Last year, you talked me into SOAR, and I remember writing a scholarship application saying "I'm looking to figure out where I might fit into the larger community of fiber teachers and writers and so on." In retrospect, you must have been laughing; it seems clear to me now that the answer to that question was, "Oh, *you're* here. Well, get to work! Don't just stand around!" ;-)

And so, I have been trying to get to work. There is far more work that could be done than I could ever get to. I've put aside self-deprecation and admitted I have things to teach -- something I was perhaps reluctant to do because of how much I still want to learn. But I've made the leap to thinking of myself as a teacher, rather than as someone who could potentially teach a few people a few things now and again.

I would not have made that leap yet without your urging, and I am incredibly grateful for that urging and all the support and advice that you have given me in the course of making that mental transition. It is an emotional thing as well as a purely practical one, putting oneself out there and saying "I can speak authoritatively, and teach, about this."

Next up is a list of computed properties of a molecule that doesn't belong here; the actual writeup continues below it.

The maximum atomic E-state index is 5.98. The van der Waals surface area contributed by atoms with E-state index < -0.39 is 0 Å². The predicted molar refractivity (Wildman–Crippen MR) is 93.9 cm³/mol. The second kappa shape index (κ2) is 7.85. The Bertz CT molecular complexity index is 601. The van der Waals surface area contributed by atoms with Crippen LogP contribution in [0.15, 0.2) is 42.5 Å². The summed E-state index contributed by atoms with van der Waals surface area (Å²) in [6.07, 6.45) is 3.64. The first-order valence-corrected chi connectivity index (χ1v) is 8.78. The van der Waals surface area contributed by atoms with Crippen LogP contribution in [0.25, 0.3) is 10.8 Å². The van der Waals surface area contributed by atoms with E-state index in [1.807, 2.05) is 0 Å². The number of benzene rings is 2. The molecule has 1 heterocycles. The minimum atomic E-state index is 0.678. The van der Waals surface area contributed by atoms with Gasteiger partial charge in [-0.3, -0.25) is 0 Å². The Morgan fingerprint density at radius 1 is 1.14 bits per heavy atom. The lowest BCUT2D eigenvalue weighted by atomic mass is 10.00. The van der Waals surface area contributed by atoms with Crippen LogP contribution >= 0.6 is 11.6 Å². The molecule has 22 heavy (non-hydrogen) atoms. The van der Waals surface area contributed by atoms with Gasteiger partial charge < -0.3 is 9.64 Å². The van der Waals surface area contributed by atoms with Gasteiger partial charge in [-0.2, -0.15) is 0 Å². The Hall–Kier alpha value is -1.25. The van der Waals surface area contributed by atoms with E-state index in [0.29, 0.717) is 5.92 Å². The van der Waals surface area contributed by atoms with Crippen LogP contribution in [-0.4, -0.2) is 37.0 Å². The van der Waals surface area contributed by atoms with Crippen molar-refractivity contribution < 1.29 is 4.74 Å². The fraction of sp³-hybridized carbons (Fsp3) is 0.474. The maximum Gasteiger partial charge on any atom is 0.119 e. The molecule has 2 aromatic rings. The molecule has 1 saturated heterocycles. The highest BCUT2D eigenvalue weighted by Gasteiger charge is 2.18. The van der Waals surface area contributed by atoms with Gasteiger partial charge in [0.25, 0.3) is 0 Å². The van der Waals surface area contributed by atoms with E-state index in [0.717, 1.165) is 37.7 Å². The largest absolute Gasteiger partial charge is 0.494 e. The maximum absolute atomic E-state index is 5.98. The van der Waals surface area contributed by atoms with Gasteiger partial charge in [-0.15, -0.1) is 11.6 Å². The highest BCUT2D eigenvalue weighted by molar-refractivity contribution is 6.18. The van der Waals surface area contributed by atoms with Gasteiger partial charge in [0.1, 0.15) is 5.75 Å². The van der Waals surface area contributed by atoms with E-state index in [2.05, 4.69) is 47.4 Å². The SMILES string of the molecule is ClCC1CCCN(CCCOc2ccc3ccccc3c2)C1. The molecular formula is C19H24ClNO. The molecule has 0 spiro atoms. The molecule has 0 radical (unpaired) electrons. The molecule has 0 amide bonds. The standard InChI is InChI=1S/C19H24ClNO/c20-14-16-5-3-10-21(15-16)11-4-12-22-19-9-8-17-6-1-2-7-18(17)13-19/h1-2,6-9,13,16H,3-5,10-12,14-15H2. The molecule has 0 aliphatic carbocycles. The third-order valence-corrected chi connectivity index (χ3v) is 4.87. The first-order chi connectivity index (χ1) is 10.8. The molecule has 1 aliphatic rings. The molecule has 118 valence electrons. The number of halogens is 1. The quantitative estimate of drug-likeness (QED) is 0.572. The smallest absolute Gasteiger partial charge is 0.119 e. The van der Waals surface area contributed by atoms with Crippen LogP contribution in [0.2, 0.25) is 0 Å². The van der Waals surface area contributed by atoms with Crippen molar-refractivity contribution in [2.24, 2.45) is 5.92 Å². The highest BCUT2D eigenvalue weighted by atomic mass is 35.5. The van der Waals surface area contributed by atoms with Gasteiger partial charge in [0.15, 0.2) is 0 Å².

A good teacher in my book is one who is confident about the subject matter, but not above question; one who can explore unplanned things as needed with a student or group of students; one who can find the hook and make the learner feel passionately inclined to learn and strive; one who is more than prepared, ready to handle overflow, unexpectedness, and direct a group... and one who is able to accept that sometimes there'll be a situation or a student that s/he couldn't help (but maybe someone else can).

I don't think that you can certify someone to be those things. You can probably teach someone ways to do a lot of those things, but prove that they do? Not so much. I think the only measures of teacherly success that matter are 1) do people want to hire you to do it, and once they have, do they want to hire you again? and 2) do a majority of students get either what they hoped to get, or something they find of equal or greater value, from taking the class? Would they take another? I don't know what, other than word of mouth, conveys that.